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Strategic Planning as a Concept & Practice

What does Strategic Planning really mean?

By Frank Caputo

Strategic Planning as a concept and practice, has been evaluated and discussed from many different approaches. Typically, the components include what the vision of the company will be sometime in the future.

The compartments of company vision are financial, the size, logistics, breadth of products and services offered, along with the mission specifics of what the organizations purpose is. From that point  a strategic direction is established, outlining goals and objectives supported by defined metrics, timelines, and a platform for tracking results.

Indeed, these are all part of a strategic plan. However, what should be contemplated, are the finer details that must be included in order to have the plan play out over time, resulting in successfully attained results. The details are uncovered in the discussions about how we are determining the viability of the strategic plan.

Are our assumptions realistic based on past performance, capability of the current people involved, economic environment, competition, reliability of resources for adding required sales revenues?  Is there access to the necessary products and materials to support the strategy?  Will there be obstacles from governing bodies within the industry or regulators outside of the specific industry, which stand in the way of success?  These are just some of the considerations that should be under discussion when mapping out and executing a strategic plan. Every company will have their own unique elements to vet out in the process.

The key to successful strategic planning is to balance risk and planning, to increase the odds of reaching the goals and objectives of the strategy, in the timeframe allocated to achieve the results.

In this approach, strategic plans are inclusive of quality research and metrics and stress test modeling, combined with  simple, yet sophisticated discussions, around what it would actually take to achieve the results of the plan, and whether or not the people and organization can realistically do so in the defined timeframes. The formative question to address is if the plan is truly capable of being fulfilled, and does it push collectively outside of current organization comfort zones in three critical realms? Financially, Operationally and within the key area of Human Relationships.  Let’s discuss these three realms.

First financially, does the company have the resources in working capital, cash flow and ongoing profits in the short term, to truly invest in the strategic plan?  The needs could be for purchasing additional equipment, hiring additional staff, or upgrading current staff with new employees that are better suited to execute the strategy, as examples.  It can also include costs associated with research into product development or expansion to additional markets or any other case specifics.  All of these areas require capital expenditures.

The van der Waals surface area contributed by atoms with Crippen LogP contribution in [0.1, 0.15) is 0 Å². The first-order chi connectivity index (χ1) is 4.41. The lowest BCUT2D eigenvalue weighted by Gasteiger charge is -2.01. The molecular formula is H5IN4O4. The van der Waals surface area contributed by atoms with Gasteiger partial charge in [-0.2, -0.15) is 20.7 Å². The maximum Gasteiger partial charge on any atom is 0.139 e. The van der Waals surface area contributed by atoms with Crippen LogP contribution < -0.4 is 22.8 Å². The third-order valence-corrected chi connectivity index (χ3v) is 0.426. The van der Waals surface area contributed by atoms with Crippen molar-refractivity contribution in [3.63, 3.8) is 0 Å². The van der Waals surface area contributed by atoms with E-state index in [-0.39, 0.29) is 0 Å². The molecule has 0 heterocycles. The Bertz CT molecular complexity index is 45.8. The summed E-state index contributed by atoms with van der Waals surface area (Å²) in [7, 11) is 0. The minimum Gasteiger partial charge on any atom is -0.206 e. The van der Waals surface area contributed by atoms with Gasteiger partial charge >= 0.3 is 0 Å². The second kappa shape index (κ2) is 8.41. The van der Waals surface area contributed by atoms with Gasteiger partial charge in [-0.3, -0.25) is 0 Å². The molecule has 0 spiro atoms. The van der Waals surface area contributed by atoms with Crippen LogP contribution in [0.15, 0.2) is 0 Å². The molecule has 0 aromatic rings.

Operationally, do we have the right people in the appropriate roles to attain the results wanted in the strategic plan?  Is the current operational structure the most efficient configuration moving forward to execute? Are company systems, equipment, software, etc. capable of supporting the strategy?

Third, and certainly an area of impact on every aspect of the business, are the relationships inside the  company and with external third parties.  Are leadership and support team members in alignment with the strategic plan and agree to the direction and attainability of the goals?  Does the company have enough current clients to support the plan, or will it require adding additional customers in similar businesses, or will it require developing new industry or vertical market relationships outside of the traditional markets?  Are the current vendors, suppliers, and advisors capable of fulfilling plan needs, or do new relationships need to be established?

In summation, each of the three realms need to be considered and evaluated realistically based on past performance, capability of the current people involved, economic and regulatory environments, competition, along with the access and reliability of resources.  Executives that adopt this type of deeper, results and outcomes focused analysis, should significantly be able to increase the odds and attainment of strategic planning goals, now and in the future.


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